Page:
The aim of this study is to compartmentalize various components of NPWT and indigenously devise methods or equipment to make it affordable, efficient and safe to the patient.
The pump is a suction machine with an adjustable pressure guage capable of delivering 100-125 mm Hg negative pressure. A machine that works with a diaphragm is silent and doesn’t disturb the patient.
The timer switch is a standalone device, which looks like an extension box [Figures [Figures77 and and8].8]. The working voltage of the circuit is 12 volts, which does not pose an electric hazard to the patient. Only one component in this circuit generated heat (regulated IC7812) and this is taken care by using a heat sink.
The circuit diagram and components required are provided [Figure 6 and Table 3]. Separation of timer from the suction pump has the advantage of allowing the components to function independently of each other in case of break down. This circuit is sturdy and can function without breakdown for long periods. It has continuously worked up to 7-8 days without interruption, except to change dressing.
Dressing materials were procured from readily available source to bring further down cost of consumables. The PVA sponge was rendered medical grade by repeated washes with water until 50cc of the wash water upon vigorous shaking did not produce a foam that maintained itself longer than 10 seconds. This indicates that any inclusions in the sponge, which could leach out and have adverse effects, have been effectively removed. Sponge is then autoclaved before use.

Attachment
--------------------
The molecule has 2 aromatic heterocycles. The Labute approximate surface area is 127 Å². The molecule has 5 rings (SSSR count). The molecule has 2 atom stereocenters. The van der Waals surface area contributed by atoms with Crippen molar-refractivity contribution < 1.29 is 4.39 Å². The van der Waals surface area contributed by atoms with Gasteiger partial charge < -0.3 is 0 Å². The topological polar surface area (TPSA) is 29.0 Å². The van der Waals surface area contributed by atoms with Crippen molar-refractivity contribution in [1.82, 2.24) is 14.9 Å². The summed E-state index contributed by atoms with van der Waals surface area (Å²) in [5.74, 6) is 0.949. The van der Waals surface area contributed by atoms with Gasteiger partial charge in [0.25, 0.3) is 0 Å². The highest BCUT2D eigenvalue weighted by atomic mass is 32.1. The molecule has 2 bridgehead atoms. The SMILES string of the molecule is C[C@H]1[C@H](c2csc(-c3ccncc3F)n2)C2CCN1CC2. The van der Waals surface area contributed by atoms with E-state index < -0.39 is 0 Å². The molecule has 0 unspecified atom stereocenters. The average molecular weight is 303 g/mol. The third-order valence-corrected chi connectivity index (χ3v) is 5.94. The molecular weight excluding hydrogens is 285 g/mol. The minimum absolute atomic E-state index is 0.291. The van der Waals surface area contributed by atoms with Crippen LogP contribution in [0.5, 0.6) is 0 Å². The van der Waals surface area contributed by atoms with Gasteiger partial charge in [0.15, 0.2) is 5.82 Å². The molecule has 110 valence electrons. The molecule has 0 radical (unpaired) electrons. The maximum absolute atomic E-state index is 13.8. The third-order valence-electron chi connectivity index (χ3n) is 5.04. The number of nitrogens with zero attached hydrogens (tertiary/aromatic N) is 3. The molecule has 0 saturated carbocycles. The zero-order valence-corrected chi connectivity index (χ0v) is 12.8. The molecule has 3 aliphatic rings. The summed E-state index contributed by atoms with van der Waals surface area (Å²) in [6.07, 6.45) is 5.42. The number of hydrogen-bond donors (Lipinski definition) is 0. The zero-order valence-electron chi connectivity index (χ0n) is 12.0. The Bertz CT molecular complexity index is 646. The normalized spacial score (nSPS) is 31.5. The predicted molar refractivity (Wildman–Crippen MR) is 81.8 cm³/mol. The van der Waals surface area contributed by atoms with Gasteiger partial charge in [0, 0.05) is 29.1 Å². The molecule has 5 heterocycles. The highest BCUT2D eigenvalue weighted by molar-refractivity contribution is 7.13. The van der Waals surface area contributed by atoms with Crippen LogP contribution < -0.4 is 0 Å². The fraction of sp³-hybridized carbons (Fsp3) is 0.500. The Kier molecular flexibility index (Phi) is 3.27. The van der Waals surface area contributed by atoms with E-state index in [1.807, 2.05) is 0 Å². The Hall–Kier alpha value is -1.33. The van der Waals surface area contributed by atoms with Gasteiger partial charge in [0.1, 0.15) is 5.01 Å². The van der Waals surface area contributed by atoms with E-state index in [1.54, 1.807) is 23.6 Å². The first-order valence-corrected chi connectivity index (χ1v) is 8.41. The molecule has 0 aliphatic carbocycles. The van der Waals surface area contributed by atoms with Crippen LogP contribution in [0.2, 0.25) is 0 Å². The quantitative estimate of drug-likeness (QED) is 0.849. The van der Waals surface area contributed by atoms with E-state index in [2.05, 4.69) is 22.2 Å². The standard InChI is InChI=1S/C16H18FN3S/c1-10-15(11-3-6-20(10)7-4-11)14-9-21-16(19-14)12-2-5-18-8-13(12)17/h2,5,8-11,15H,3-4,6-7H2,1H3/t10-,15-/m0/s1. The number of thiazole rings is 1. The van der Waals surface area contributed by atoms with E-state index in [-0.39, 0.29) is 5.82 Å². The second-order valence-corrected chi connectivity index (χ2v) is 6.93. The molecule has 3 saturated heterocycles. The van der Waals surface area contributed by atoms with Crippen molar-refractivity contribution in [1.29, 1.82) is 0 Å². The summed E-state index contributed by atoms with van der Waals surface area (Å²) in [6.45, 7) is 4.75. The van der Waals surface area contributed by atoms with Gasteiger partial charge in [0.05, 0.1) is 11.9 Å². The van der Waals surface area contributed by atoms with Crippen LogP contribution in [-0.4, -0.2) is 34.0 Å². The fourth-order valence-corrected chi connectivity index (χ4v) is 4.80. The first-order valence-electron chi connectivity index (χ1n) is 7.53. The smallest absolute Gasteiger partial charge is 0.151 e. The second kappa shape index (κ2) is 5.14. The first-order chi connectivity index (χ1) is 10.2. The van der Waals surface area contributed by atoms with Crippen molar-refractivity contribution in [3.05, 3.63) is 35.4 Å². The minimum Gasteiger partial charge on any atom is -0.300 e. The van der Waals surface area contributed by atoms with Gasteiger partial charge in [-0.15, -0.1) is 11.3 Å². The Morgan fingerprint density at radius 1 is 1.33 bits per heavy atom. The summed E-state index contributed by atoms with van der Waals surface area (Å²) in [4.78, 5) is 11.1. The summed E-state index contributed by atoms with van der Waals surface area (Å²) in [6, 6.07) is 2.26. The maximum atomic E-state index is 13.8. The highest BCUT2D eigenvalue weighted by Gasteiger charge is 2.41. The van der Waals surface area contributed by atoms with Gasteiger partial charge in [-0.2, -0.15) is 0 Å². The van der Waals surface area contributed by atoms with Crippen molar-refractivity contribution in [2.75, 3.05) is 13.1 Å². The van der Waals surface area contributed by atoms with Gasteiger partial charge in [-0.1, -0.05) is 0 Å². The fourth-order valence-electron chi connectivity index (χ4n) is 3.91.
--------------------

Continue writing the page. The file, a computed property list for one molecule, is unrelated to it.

The trackpad is a patented design of KCI (Kinetic Concepts Inc, San Antonio, Tx) and it provides uniform suction over the wound. An identical effect is attained by the perforated tube, which has a large area over which negative pressure is developed. It also traverses a longer distance within the sponge than the track pad.
The same study was done in 2008 by Shalom et al. who devised a homemade vacuum assisted closure system. However draw backs of this system are continuous pressure from wall suction device and lack of intermittent sub atmospheric pressure. Hence the dressing might be applied only in areas where wall suction is available. This method severely limits the mobility of the patient and blocks precious hospital beds since wall suction is out there only in intensive care units and step down settings. Another major drawback of this method is an absence of the timer switch.
In our study clear steridrapes were used to seal the wound, whereas other authors made use of povidine iodine impregnated drapes. They claim that these drapes could achieve prolonged control of bacterial growth compared to conventional drapes.
There are specific limitations to this kind of studies, since an exact control group does not exist. There is an element of subjectivity in deciding which wound required NPWT and those who might be treated with saline dressing. In open fractures variables resembling fracture morphology, contamination and duration from time of injury to NPWT application haven’t been taken into account. Hence, most of our data has been compared with historically matched controls.